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New Tominaga: Pain Is Mine

Electronic artist Tominaga hasn’t avoided using her voice in previous releases, but Pain Is Mine features some of the most direct usage of it yet. Primarily, the first two songs. “A Song For Blue Witch” skitters to life, but mostly hangs in the air, allowing space for Tominaga’s stretched-out singing to take up the center of the song. It almost feels like to the following number, the title track, which ends up being the highlight. It’s a rubbery dance number featuring horn notes and Tominaga’s rough-around-the-edges singing, backed by a particularly delectable saxophone. The rest of Pain Is Mine jumps all over the place — “Bamboo Rain” teases atmosphere but transforms to a lively number sampling hip-hop, while “La Mer” barrels forward. Her voice isn’t always present, but when it is, it adds an enchanting layer. Get it here, or listen below.

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Modern Meditations: Atnr’s Reality In The 21st Century

Tokyo artist atnr creates visual art to go alongside his music, but his Reality In The 21st Century needs no supporting images to gets its ideas across. Released via Illuminated Paths, it’s a set of simple but evocative electronic creations. Some of them are slow burning — “Install” spends about two minutes letting a single note drone on before adding in a few other icy details, the whole track slowly blooming, but taking its time to let those new elements rise up. “Anthem” pairs bird chirps against synthesized chanting, while “Shadows On The Ground” sounds like its slipping away. Yet it can get quite busy too, as on highlight “Neon-lit Street.” It’s a blurry take on R&B, featuring sad vocals that trail off, drum machine beats dropping like rain. But fluttery synth notes emerge, adding hope to this drenched place. No pictures needed. Get it here, or listen below.

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New Yullippe: Selfish&Anchor

Alternate title: I’m glad I didn’t start writing year-end content, because here comes an album to disrupt it a bit.

Osaka’s Yullippe excels at dark, unnerving dance music. Her third album Selfish&Anchor continues this dive into the shadowy side of the genre, and results in her most cohesive album to date. Which isn’t to say her previous full-lengths were lacking, but this one literally flows, songs blending together to create a rumbling mover set in the darker corners of sound. The opening title number sets the tone — over eight minutes, it builds from water-splash samples to the sound of Yullippe’s voice rippling, before an industrial beat slides in to take control of everything for a bit, silence breaking up its march. The rest of Selfish&Anchor plays around with the loud/soft dynamic, “Kokot’s” ample room making the fried beat all the more menacing and “Orbit’s” woozy structure made more effective by the elbow room it gets to stretch out. What makes it truly stand out, though, is her ability to make such claustrophobic sounds inviting. Get it here, or listen below.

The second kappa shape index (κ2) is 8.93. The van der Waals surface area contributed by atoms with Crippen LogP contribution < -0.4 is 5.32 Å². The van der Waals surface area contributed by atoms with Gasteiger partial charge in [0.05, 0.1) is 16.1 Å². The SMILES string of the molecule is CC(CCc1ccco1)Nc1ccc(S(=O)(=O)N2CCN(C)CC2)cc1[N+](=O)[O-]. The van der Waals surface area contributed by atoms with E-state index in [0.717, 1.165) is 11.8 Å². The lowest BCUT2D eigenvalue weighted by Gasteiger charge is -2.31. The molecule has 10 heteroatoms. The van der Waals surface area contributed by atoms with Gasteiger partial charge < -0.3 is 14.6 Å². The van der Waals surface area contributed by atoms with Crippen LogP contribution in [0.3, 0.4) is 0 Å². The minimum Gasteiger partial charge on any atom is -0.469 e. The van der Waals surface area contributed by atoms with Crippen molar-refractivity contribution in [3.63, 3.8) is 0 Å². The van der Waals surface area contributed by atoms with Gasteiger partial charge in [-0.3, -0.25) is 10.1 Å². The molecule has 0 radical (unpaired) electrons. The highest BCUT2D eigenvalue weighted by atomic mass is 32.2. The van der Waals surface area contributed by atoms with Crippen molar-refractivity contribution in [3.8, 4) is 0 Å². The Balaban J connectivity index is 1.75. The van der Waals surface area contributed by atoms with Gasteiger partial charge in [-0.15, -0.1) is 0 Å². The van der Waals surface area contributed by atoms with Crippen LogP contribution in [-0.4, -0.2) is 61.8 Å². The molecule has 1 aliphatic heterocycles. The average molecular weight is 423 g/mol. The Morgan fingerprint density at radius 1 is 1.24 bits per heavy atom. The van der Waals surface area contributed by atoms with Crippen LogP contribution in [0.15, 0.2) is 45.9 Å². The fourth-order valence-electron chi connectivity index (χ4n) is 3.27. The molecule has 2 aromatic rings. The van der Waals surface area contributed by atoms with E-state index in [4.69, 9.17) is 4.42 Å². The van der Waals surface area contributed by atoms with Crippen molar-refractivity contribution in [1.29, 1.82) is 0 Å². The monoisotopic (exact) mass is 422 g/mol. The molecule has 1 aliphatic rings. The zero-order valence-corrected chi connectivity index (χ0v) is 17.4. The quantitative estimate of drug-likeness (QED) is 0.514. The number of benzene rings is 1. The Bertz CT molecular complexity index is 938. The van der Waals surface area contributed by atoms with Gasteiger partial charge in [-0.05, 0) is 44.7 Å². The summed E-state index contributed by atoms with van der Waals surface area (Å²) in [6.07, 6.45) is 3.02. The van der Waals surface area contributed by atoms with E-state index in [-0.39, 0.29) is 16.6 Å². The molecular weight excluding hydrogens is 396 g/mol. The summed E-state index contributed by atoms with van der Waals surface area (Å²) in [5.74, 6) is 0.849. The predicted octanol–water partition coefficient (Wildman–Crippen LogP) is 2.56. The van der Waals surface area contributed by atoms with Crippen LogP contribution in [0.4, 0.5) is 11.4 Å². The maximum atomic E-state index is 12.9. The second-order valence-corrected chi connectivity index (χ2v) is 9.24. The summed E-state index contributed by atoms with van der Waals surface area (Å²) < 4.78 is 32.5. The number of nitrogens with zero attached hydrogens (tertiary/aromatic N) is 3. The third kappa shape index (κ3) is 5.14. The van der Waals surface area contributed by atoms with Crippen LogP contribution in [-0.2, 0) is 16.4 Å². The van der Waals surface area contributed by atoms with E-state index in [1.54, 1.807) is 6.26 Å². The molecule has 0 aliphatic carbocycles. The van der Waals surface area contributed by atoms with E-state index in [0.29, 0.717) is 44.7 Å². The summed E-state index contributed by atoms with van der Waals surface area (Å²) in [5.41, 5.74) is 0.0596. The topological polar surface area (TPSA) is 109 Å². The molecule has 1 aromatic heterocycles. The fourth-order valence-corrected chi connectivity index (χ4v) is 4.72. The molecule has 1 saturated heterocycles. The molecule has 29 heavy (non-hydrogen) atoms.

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New Tentenko: “Nantonaku Abunai”

Tentenko presents a dilemma. She’s one of the most prolific artists of this decade, releasing CD-R after CD-R of songs skipping across all kinds of genres — she experimented with juke recently, what the hell! But also, hell yeah! — and genuinely going off in whatever direction she wants to. She has one perfect song that also turned out to be ahead of its time, and there is the whole “was part of the idol group that ended up having the biggest influence, for better or worse, on that scene in the back half of the 2010s” thing. She’s also eyed something bigger, signing with Toy’s Factory and putting out more mainstream-leaning songs to that end. There’s a lot to sift through, but oftentimes she feels stuck between stations. I think this Arama post from earlier this year captures it just right.

I’m intrigued, then, by her newest EP, out today. It seemingly builds on her first Toy’s Factory release by having her navigate other artist’s sounds — just look at the line-up on the first one — but pairs her with younger producers such as Emerald Four and Pellycolo, which are just outside (but not too far removed) of her ’80s space. “Nantonaku Abunai” doesn’t fit that mold. It gets assistance from Shintaro Sakamoto, and his lonely take on lounge music fits Tentenko’s voice well. It’s a solid song from an artist happy to slide all over the place. I think it’s also a good step forward towards potential bigger attention…if that’s what she wants. If she does, experiments like this seem like a good fit. Listen above.

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New Mitsume: “Esper”

With Mitsume, it’s all about the moments happening away from the vocals. Which isn’t to discount what Moto Kawabe does while singing — his light vocal delivery adds a melancholy-tinged breeziness to the quartet’s music, and the head-to-the-ground style trumps the more dramatic flourishes of groups such as Suchmos and Never Young Beach for me (which…quick aside, it’s sorta crazy how Mitsume paved the way for both those bands and down-the-ranks projects like Yogee New Waves to have bigger success…musically, not far off!). But it’s the sounds bookending the voice that really set Mitsume apart, and new single “Esper” provides one of the clearest examples in the band’s catalog to date. Just listen to the instrumental passages, featuring sun-soaked guitar playing that sounds just off — the bright rays out of focus just a touch — and the various effects swirling around them. Not quite uneasy, but like those mirage puddles you see on asphalt while driving on a hot day — a weird trick in something otherwise serene. Listen above.

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